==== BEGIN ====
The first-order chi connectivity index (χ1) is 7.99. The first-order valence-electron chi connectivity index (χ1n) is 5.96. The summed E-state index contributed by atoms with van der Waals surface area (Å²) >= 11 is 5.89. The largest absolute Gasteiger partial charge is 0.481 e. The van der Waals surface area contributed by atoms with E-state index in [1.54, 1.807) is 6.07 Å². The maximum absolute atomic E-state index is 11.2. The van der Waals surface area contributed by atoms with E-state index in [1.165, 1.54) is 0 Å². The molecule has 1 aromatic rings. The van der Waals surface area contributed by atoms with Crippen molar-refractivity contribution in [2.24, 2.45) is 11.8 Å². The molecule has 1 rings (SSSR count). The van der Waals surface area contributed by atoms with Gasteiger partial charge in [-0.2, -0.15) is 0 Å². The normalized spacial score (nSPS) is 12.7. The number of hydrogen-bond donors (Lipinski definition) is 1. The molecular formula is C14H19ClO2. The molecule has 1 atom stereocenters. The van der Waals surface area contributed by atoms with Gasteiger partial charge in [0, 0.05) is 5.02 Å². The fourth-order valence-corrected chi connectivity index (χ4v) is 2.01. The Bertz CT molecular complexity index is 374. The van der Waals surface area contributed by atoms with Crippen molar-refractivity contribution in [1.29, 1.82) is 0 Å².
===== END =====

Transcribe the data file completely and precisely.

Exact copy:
The first-order chi connectivity index (χ1) is 7.99. The first-order valence-electron chi connectivity index (χ1n) is 5.96. The summed E-state index contributed by atoms with van der Waals surface area (Å²) >= 11 is 5.89. The largest absolute Gasteiger partial charge is 0.481 e. The van der Waals surface area contributed by atoms with E-state index in [1.54, 1.807) is 6.07 Å². The maximum absolute atomic E-state index is 11.2. The van der Waals surface area contributed by atoms with E-state index in [1.165, 1.54) is 0 Å². The molecule has 1 aromatic rings. The van der Waals surface area contributed by atoms with Crippen molar-refractivity contribution in [2.24, 2.45) is 11.8 Å². The molecule has 1 rings (SSSR count). The van der Waals surface area contributed by atoms with Gasteiger partial charge in [-0.2, -0.15) is 0 Å². The normalized spacial score (nSPS) is 12.7. The number of hydrogen-bond donors (Lipinski definition) is 1. The molecular formula is C14H19ClO2. The molecule has 1 atom stereocenters. The van der Waals surface area contributed by atoms with Gasteiger partial charge in [0, 0.05) is 5.02 Å². The fourth-order valence-corrected chi connectivity index (χ4v) is 2.01. The Bertz CT molecular complexity index is 374. The van der Waals surface area contributed by atoms with Crippen molar-refractivity contribution in [1.29, 1.82) is 0 Å².